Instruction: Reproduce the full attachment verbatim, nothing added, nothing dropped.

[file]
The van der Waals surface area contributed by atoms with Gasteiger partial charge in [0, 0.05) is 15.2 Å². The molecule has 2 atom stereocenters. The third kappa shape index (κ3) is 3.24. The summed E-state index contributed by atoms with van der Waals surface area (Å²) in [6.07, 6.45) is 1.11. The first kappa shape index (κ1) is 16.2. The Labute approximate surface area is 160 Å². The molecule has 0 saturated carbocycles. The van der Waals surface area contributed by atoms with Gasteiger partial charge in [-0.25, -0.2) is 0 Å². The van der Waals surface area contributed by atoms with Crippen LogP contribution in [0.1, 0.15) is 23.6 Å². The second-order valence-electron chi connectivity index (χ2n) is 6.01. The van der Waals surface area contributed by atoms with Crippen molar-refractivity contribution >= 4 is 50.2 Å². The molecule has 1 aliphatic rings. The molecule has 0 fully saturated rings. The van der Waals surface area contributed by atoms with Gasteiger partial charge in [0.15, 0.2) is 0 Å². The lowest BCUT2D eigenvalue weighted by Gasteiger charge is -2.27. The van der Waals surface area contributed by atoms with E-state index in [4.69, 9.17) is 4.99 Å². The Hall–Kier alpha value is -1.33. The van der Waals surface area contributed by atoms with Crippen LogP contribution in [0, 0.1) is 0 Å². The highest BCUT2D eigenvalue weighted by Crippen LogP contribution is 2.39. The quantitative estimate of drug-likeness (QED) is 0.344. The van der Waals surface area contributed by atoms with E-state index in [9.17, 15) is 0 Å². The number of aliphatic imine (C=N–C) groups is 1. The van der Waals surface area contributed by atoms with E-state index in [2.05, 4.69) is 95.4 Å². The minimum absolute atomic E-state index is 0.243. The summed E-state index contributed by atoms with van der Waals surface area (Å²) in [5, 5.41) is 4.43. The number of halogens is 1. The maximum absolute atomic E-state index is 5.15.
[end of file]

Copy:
The van der Waals surface area contributed by atoms with Gasteiger partial charge in [0, 0.05) is 15.2 Å². The molecule has 2 atom stereocenters. The third kappa shape index (κ3) is 3.24. The summed E-state index contributed by atoms with van der Waals surface area (Å²) in [6.07, 6.45) is 1.11. The first kappa shape index (κ1) is 16.2. The Labute approximate surface area is 160 Å². The molecule has 0 saturated carbocycles. The van der Waals surface area contributed by atoms with Gasteiger partial charge in [-0.25, -0.2) is 0 Å². The van der Waals surface area contributed by atoms with Crippen LogP contribution in [0.1, 0.15) is 23.6 Å². The second-order valence-electron chi connectivity index (χ2n) is 6.01. The van der Waals surface area contributed by atoms with Crippen molar-refractivity contribution >= 4 is 50.2 Å². The molecule has 1 aliphatic rings. The molecule has 0 fully saturated rings. The van der Waals surface area contributed by atoms with Gasteiger partial charge in [0.15, 0.2) is 0 Å². The lowest BCUT2D eigenvalue weighted by Gasteiger charge is -2.27. The van der Waals surface area contributed by atoms with E-state index in [4.69, 9.17) is 4.99 Å². The Hall–Kier alpha value is -1.33. The van der Waals surface area contributed by atoms with Crippen LogP contribution in [0, 0.1) is 0 Å². The highest BCUT2D eigenvalue weighted by Crippen LogP contribution is 2.39. The quantitative estimate of drug-likeness (QED) is 0.344. The van der Waals surface area contributed by atoms with E-state index in [9.17, 15) is 0 Å². The number of aliphatic imine (C=N–C) groups is 1. The van der Waals surface area contributed by atoms with E-state index in [2.05, 4.69) is 95.4 Å². The minimum absolute atomic E-state index is 0.243. The summed E-state index contributed by atoms with van der Waals surface area (Å²) in [5, 5.41) is 4.43. The number of halogens is 1. The maximum absolute atomic E-state index is 5.15.